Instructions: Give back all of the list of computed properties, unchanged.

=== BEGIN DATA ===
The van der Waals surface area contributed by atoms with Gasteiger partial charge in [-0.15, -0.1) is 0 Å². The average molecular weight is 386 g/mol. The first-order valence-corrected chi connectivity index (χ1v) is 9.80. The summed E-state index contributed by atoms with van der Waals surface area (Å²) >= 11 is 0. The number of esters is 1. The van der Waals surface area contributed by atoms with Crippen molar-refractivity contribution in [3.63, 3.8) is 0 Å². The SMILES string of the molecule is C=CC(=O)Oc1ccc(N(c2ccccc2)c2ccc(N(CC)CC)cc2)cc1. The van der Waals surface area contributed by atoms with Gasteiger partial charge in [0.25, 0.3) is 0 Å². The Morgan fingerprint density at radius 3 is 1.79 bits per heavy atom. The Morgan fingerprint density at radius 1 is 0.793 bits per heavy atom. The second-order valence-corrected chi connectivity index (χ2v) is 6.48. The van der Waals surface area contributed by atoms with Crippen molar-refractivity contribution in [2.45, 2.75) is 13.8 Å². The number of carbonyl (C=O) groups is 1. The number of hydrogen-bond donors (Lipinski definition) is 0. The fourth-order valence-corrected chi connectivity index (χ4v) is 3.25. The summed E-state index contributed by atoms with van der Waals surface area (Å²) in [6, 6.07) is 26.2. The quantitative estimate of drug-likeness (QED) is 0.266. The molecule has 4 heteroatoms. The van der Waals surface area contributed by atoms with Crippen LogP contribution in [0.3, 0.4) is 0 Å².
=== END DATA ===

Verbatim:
The van der Waals surface area contributed by atoms with Gasteiger partial charge in [-0.15, -0.1) is 0 Å². The average molecular weight is 386 g/mol. The first-order valence-corrected chi connectivity index (χ1v) is 9.80. The summed E-state index contributed by atoms with van der Waals surface area (Å²) >= 11 is 0. The number of esters is 1. The van der Waals surface area contributed by atoms with Crippen molar-refractivity contribution in [3.63, 3.8) is 0 Å². The SMILES string of the molecule is C=CC(=O)Oc1ccc(N(c2ccccc2)c2ccc(N(CC)CC)cc2)cc1. The van der Waals surface area contributed by atoms with Gasteiger partial charge in [0.25, 0.3) is 0 Å². The Morgan fingerprint density at radius 3 is 1.79 bits per heavy atom. The Morgan fingerprint density at radius 1 is 0.793 bits per heavy atom. The second-order valence-corrected chi connectivity index (χ2v) is 6.48. The van der Waals surface area contributed by atoms with Crippen molar-refractivity contribution in [2.45, 2.75) is 13.8 Å². The number of carbonyl (C=O) groups is 1. The number of hydrogen-bond donors (Lipinski definition) is 0. The fourth-order valence-corrected chi connectivity index (χ4v) is 3.25. The summed E-state index contributed by atoms with van der Waals surface area (Å²) in [6, 6.07) is 26.2. The quantitative estimate of drug-likeness (QED) is 0.266. The molecule has 4 heteroatoms. The van der Waals surface area contributed by atoms with Crippen LogP contribution in [0.3, 0.4) is 0 Å².